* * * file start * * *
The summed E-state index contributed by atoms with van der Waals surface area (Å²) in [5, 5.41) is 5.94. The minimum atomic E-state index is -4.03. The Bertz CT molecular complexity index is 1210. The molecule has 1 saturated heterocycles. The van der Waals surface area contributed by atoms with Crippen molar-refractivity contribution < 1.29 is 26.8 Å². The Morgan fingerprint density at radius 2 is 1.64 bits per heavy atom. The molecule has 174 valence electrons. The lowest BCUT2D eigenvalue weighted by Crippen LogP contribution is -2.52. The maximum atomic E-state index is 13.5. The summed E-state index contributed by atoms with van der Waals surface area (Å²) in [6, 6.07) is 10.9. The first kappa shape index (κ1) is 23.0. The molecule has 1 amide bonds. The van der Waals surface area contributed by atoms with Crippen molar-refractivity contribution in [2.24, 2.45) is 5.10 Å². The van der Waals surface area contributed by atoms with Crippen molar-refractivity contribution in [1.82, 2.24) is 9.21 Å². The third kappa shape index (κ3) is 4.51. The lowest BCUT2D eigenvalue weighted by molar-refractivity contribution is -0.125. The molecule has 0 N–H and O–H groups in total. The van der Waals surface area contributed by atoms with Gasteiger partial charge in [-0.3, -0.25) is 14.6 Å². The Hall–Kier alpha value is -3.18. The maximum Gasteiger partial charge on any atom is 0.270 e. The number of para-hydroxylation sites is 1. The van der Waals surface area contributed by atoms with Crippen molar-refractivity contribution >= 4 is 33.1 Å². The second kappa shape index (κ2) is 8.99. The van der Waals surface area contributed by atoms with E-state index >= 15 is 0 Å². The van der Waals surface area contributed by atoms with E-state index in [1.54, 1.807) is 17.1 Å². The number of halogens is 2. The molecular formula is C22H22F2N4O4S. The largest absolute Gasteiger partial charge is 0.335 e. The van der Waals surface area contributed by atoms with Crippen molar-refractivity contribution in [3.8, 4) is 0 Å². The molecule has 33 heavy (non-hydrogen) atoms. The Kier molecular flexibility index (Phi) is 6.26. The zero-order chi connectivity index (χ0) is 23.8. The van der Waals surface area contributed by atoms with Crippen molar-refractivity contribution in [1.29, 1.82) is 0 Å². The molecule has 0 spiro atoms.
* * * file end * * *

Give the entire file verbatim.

The summed E-state index contributed by atoms with van der Waals surface area (Å²) in [5, 5.41) is 5.94. The minimum atomic E-state index is -4.03. The Bertz CT molecular complexity index is 1210. The molecule has 1 saturated heterocycles. The van der Waals surface area contributed by atoms with Crippen molar-refractivity contribution < 1.29 is 26.8 Å². The Morgan fingerprint density at radius 2 is 1.64 bits per heavy atom. The molecule has 174 valence electrons. The lowest BCUT2D eigenvalue weighted by Crippen LogP contribution is -2.52. The maximum atomic E-state index is 13.5. The summed E-state index contributed by atoms with van der Waals surface area (Å²) in [6, 6.07) is 10.9. The first kappa shape index (κ1) is 23.0. The molecule has 1 amide bonds. The van der Waals surface area contributed by atoms with Crippen molar-refractivity contribution in [2.24, 2.45) is 5.10 Å². The van der Waals surface area contributed by atoms with Crippen molar-refractivity contribution in [1.82, 2.24) is 9.21 Å². The third kappa shape index (κ3) is 4.51. The lowest BCUT2D eigenvalue weighted by molar-refractivity contribution is -0.125. The molecule has 0 N–H and O–H groups in total. The van der Waals surface area contributed by atoms with Gasteiger partial charge in [-0.3, -0.25) is 14.6 Å². The Hall–Kier alpha value is -3.18. The maximum Gasteiger partial charge on any atom is 0.270 e. The number of para-hydroxylation sites is 1. The van der Waals surface area contributed by atoms with Crippen molar-refractivity contribution >= 4 is 33.1 Å². The second kappa shape index (κ2) is 8.99. The van der Waals surface area contributed by atoms with E-state index >= 15 is 0 Å². The van der Waals surface area contributed by atoms with E-state index in [1.54, 1.807) is 17.1 Å². The number of halogens is 2. The molecular formula is C22H22F2N4O4S. The largest absolute Gasteiger partial charge is 0.335 e. The van der Waals surface area contributed by atoms with Crippen molar-refractivity contribution in [3.8, 4) is 0 Å². The molecule has 33 heavy (non-hydrogen) atoms. The Kier molecular flexibility index (Phi) is 6.26. The zero-order chi connectivity index (χ0) is 23.8. The van der Waals surface area contributed by atoms with Crippen molar-refractivity contribution in [1.29, 1.82) is 0 Å². The molecule has 0 spiro atoms.